Guild of Book Workers Newsletter
Number 109
December 1996

Cranberry Corner, No. 2

E.H. Snider

The Invention of Paper

The invention of paper and the recording of this discovery has been attributed to Ts'ai Lun, a courtier in the court of Ho Ti, emperor of China in 105 A.D. , although there is recent evidence that papermaking actually preceded this date. The process of making handmade paper was kept a secret and it was only in the year 751 that the Arabs learned about it from Chinese prisoners taken in Samarkand. Papermaking reached Baghdad in 793, Morocco in about 1100, Spain in 1150, France in 1189, Germany in about 1320, England in 1494, and Pennsylvania in the year 1690. 1

Papermaking Raw Materials and Preparation.

There are a number of variations of the papermaking fiber pulping process which evolved in different countries. However, essentially, the pulp fibers from which paper is made are obtained primarily from the stems and inner bark (or flower, in the case of cotton) of certain plants which are made from cellulosic fibers. (Cellulose is a naturally occurring long chain polymer). The bonding material that holds these fibers together in the plant is called lignin, which is a complex natural organic polymer.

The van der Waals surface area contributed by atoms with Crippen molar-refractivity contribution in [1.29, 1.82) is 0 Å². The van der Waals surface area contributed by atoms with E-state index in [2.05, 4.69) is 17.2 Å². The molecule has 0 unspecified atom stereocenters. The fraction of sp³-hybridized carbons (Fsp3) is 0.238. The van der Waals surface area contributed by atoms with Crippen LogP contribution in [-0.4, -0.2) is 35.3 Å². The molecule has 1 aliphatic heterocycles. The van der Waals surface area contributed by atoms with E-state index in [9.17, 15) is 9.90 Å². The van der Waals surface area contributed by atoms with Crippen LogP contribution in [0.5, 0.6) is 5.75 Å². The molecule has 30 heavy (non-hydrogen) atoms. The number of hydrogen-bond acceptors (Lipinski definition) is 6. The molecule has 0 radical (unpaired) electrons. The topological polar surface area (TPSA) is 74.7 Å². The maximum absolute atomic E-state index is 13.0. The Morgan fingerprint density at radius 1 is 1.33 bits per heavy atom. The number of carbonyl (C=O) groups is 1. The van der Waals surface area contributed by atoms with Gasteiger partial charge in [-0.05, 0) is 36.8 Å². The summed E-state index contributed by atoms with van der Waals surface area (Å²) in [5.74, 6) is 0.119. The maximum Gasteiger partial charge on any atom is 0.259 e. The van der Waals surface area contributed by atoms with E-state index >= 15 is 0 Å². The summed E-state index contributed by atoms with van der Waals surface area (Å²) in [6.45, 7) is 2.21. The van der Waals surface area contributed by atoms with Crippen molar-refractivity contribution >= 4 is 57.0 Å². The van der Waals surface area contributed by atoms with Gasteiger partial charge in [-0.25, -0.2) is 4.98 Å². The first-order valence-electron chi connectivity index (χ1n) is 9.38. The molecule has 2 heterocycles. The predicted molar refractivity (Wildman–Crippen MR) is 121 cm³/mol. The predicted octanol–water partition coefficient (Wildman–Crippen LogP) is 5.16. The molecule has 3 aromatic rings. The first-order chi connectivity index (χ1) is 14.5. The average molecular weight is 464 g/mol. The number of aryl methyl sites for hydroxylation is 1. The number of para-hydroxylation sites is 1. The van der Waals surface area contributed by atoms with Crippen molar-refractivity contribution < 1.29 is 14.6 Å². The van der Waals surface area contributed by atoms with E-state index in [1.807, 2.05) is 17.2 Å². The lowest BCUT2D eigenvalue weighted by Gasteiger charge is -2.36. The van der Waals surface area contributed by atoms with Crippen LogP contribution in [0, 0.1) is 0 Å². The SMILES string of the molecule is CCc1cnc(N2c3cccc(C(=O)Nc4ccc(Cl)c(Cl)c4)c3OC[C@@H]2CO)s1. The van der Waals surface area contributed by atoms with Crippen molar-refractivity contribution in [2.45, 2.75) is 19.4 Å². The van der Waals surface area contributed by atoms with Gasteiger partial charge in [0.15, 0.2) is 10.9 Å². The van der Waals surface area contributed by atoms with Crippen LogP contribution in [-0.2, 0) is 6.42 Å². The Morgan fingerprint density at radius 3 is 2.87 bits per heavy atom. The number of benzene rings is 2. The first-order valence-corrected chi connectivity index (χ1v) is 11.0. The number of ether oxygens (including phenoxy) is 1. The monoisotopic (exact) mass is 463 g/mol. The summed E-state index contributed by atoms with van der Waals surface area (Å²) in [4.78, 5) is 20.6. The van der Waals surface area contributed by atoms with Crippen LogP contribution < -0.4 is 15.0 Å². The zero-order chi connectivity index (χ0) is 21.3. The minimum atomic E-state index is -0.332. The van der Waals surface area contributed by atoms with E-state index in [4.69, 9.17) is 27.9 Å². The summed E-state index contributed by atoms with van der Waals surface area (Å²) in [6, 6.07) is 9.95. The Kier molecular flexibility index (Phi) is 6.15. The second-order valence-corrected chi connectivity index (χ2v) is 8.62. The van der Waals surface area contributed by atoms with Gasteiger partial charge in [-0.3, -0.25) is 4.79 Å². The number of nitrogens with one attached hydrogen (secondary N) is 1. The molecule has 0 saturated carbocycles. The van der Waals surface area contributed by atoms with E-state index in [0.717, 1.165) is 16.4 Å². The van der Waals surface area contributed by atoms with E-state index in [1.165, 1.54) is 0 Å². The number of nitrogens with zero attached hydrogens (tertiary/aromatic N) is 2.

In order to separate the cellulose fibers from the lignin, the early papermakers retted (fermented) the plant stalks. The fermenting could be accelerated by the addition of milk. Depending on the plant, this process could take several weeks or even months. 2

Much later the use of chemicals such as soda ash and caustic soda were used to cook the plant stalks, thus dissolving out the lignin, which was washed away. These early processes evolved into modern day pulping processes which process wood chips. Today, however, the cooking chemicals used are recycled and/or burned for fuel.

Around 1838 Charles Fenerty, a Nova Scotian, is credited with producing the world's first usable paper from woodpulp made by a grinding process. Independently in Germany in 1844, F.G. Keller produced enough groundwood pulp to make paper when combined with 40% of the much stronger rag pulp. 3 Thus began the use of mechanical pulps to make much cheaper, but much less permanent papers.

Other Fiber Sources

Other sources of fibers for the early papermakers were cotton and silk (also cellulose) rags which were gathered from households by the "rag men" and sold to the papermills. Even hemp rope, old fishing nets and old sails were used. This was an early example of recycling.

Beating the Fibers.

In order to make strong paper with uniform "formation", the cellulose fibers and rags, etc. had to be beaten or macerated. Originally this was done by hand using a large mortar and pestle-like apparatus. Later, this was replaced by water wheel-driven mechanized stamping machines. (And much later, by motor-driven beaters and refiners). This process disintegrated the textile rags and broke open the cellulose fibers thus exposing many "fibrils", or very fine fiber particles which intertwine and hold together during the wet forming of paper.

Next time we will start to talk about making paper by hand.

Don't forget to send in your questions to Margaret Johnson!


1 Paper in the Making, G. Caruthers, The Garden City Press, Toronto, 1947

2 Japanese Papermaking, T Barrett, Weatherhill, New York, 1984

3 Making Paper, B. Rudin, Vallingby, Sweden, 1990